To intercept DNS, hackers can attack not the owner, but the domain name registrar. Having compromised the credentials for the domain management system, they get the opportunity to make any changes to the domains controlled by the registrar.

For example, if you replace the legitimate DNS servers of the registrar with your own, you can easily redirect employees and customers of the company to phishing resources, giving their address instead of the original one. The danger of such an interception is that a high-quality fake can for a long time transmit to the attackers the credentials of network users and the contents of corporate correspondence, without causing any suspicion.

There are even cases when besides DNS attackers gain control of company SSL certificates, which made it possible to decrypt VPN and mail traffic.

Webmail attacks and corporate VPN servers

Webmail and secured connection to the corporate network via VPN are useful tools for employees working remotely. However, these services increase the attack surface, creating additional opportunities for attackers.

Having hacked a webmail host, criminals can study correspondence and infiltrate it to steal secret information, or use the information from letters for BEC attacks or introduce malware to sabotage the infrastructure.

No less dangerous are attacks on corporate VPN servers. In December 2019, cybercriminals mass exploited the vulnerability CVE-2019-11510 in Pulse Connect Secure and Pulse Police Secure VPN solutions. Through it, they penetrated the infrastructure of companies using vulnerable VPN services, and stole credentials to access financial information. Attempts were made to withdraw from the accounts of several tens of millions of dollars.

Data leaks

Confidential company documents can be made publicly available for various reasons. Many leaks occur due to oversight as a result of incorrect configuration of information systems or due to the low level of literacy of employees working with these documents.


  • Storage of documents in a public folder on a web server;
  • Storage of documents on a public file server without proper access control;
  • Backing up files to a public insecure server;
  • Placing a database with classified information in the public domain.

To search for leaked documents, special tools are not needed; quite enough features that Google has. Searching for secret documents and vulnerabilities using Google search operators – dorking – allows you to detect secret documents of companies that, for some reason or other, were included in the search index.

An oil company confidential document found through Google Dorks. Source: Trend Micro

The problem with leaked documents is that they often contain information that competitors can legally use against the company, damage long-term projects or simply create image risks.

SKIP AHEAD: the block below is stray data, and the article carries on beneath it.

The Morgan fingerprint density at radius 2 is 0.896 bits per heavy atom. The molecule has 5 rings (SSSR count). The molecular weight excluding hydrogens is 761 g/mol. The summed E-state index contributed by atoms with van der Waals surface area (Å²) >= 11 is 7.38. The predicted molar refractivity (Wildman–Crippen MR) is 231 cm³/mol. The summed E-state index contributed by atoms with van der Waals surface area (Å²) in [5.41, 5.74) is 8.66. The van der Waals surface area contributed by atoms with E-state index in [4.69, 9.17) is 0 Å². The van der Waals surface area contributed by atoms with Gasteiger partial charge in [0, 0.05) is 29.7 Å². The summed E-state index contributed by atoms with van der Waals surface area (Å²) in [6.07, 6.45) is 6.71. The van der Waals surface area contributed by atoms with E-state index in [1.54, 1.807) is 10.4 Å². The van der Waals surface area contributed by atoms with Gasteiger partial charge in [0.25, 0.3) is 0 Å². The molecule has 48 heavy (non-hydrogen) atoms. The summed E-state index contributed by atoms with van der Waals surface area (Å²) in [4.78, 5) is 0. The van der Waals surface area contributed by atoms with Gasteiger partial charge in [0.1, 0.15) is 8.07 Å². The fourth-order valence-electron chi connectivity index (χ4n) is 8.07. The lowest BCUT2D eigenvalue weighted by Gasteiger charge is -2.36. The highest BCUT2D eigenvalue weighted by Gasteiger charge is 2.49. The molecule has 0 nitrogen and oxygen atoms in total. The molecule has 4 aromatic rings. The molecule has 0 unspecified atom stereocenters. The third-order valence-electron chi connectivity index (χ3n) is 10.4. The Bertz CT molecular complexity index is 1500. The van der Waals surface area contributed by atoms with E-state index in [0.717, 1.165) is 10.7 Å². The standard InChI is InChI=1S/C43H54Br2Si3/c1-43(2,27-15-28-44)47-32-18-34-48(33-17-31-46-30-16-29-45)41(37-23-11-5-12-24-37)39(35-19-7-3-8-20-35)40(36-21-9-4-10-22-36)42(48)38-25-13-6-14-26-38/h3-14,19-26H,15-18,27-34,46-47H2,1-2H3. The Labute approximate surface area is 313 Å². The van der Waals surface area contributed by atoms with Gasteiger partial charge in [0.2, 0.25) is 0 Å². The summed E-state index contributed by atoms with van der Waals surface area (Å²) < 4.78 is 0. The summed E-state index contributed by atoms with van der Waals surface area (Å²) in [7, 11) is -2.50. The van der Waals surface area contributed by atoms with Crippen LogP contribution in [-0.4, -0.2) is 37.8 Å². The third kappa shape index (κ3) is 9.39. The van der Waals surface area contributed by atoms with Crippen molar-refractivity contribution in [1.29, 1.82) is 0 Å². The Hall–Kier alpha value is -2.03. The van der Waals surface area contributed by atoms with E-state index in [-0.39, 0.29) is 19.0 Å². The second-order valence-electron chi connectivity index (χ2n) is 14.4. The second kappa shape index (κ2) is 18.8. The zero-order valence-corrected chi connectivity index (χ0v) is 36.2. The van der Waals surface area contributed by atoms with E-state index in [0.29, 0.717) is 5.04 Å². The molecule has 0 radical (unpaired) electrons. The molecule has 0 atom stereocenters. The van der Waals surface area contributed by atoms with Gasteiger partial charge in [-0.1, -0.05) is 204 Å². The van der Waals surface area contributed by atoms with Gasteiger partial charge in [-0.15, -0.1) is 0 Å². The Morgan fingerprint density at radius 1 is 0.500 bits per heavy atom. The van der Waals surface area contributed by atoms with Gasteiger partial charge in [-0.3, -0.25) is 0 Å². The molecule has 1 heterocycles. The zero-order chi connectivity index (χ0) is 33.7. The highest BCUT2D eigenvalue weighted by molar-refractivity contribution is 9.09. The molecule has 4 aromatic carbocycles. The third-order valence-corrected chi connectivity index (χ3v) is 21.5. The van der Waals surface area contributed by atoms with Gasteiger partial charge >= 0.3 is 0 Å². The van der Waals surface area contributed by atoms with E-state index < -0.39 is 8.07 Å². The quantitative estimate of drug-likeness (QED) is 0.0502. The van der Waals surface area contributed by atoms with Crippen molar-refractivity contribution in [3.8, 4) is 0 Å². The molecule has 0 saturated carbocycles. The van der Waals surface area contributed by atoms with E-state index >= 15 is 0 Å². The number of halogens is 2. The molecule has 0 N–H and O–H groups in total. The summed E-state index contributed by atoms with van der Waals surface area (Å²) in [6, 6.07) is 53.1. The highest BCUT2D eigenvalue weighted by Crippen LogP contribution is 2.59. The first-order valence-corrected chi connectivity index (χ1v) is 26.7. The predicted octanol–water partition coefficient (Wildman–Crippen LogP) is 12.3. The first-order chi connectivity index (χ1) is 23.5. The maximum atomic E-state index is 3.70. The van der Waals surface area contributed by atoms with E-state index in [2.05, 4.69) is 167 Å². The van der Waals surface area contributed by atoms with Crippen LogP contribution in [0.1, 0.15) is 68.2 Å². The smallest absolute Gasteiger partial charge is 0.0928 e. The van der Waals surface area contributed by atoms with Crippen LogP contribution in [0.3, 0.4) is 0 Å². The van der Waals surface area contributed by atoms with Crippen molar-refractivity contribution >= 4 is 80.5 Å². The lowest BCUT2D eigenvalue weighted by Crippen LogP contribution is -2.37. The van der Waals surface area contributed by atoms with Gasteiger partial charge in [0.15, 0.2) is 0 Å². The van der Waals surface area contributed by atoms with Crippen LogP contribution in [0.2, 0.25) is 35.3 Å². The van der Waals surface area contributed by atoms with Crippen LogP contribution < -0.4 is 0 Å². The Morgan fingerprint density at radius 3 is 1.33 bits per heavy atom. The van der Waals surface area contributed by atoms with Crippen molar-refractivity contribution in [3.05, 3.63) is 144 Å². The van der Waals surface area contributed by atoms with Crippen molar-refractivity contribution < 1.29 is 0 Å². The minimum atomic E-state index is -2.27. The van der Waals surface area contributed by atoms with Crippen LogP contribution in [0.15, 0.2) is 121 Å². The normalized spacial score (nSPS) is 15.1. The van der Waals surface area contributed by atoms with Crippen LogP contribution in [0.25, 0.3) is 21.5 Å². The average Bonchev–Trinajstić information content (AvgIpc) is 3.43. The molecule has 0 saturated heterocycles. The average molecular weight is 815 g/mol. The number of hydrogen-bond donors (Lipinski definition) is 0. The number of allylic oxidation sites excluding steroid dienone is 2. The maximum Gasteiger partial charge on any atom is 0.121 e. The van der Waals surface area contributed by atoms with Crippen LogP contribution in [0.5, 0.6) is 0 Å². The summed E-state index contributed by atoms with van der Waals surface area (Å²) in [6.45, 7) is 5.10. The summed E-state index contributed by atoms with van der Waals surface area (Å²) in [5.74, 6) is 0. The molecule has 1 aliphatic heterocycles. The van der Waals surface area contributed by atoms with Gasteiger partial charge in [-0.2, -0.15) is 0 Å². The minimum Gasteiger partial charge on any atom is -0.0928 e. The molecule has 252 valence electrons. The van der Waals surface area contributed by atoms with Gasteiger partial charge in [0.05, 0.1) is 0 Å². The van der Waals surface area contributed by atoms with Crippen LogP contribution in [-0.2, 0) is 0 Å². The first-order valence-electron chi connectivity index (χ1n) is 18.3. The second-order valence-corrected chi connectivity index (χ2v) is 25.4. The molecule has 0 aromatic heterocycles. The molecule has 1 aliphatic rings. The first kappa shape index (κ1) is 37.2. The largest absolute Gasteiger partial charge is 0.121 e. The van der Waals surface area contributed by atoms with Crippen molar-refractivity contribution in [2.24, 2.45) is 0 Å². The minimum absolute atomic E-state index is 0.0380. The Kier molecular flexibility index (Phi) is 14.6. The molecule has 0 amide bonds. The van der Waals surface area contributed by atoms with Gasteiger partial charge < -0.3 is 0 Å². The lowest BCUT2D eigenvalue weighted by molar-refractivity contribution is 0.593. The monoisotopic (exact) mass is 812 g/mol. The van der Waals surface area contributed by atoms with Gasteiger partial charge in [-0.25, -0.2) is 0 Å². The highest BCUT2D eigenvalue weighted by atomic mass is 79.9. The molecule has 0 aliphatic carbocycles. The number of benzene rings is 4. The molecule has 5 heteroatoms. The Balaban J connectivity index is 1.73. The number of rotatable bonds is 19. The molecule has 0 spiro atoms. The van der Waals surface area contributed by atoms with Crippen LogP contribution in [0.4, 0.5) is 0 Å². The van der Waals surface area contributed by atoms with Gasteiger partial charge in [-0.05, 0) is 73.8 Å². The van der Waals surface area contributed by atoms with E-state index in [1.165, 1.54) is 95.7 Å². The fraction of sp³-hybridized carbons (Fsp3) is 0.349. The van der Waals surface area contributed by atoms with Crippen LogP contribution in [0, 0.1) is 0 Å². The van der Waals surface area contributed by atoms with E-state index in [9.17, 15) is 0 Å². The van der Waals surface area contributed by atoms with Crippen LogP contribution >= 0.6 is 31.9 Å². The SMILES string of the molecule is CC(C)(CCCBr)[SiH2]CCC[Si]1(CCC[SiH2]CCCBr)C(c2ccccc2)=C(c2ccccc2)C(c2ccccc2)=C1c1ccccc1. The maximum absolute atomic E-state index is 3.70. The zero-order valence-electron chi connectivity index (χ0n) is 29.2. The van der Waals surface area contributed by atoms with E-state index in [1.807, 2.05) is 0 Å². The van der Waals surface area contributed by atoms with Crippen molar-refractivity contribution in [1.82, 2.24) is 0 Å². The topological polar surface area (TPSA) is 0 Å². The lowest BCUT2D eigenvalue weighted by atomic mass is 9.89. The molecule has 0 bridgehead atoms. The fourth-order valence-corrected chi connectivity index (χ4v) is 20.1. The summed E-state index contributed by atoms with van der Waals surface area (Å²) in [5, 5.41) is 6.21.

The laboratory report for the oil company, which we discovered in the public domain, contains information about the exact location of the oil slick with the indication of the vessel that allowed the pollution. Obviously, such information is confidential and the company hardly wanted to allow it to be publicly available.

Recommendations for oil and gas companies

Given the complexity of the IT landscape of the oil and gas industry, there is no way to provide absolute protection against cyber threats, but the number of successful attacks can be significantly reduced. To do this, you must:

  1. implement encryption of the traffic of sensors and control systems – although at first glance it may seem that this is not necessary, the adoption of this measure will reduce the risk of attacks such as “people in the middle” and exclude the possibility of substituting commands or information from sensors;
  2. Switch to using DNSSEC to protect against DNS interception attacks.
  3. use two-factor authentication to manage the DNS settings at the registrar and access to webmail;
  4. monitor the generated SSL certificates for the content of keywords associated with the company in these certificates – for example, the presence of a company’s trademark in the Common Name field of a certificate created by unauthorized persons indicates its potentially malicious purpose.
  5. Track confidential document leaks using search queries like Google Dorks. To facilitate this task, all important documents need to incorporate watermarks.


Cyber ​​attacks on the oil and gas sector can be used as a tool to influence stock quotes along with attacks in the real world, which means that unscrupulous stock speculators can use the services of cybercriminals to inflate the cost of oil and gas and get extra profit.

The effectiveness of such attacks may turn out to be significantly higher than using other tools, for example, stealing funds from the company’s accounts by compromising business correspondence, since it is almost impossible to prove the relationship between a cyber attack and profit from the sale of up-priced futures.

With these factors in mind, organizing cybersecurity is becoming a critical task to ensure the stability of both the oil and gas sector and the global hydrocarbon market.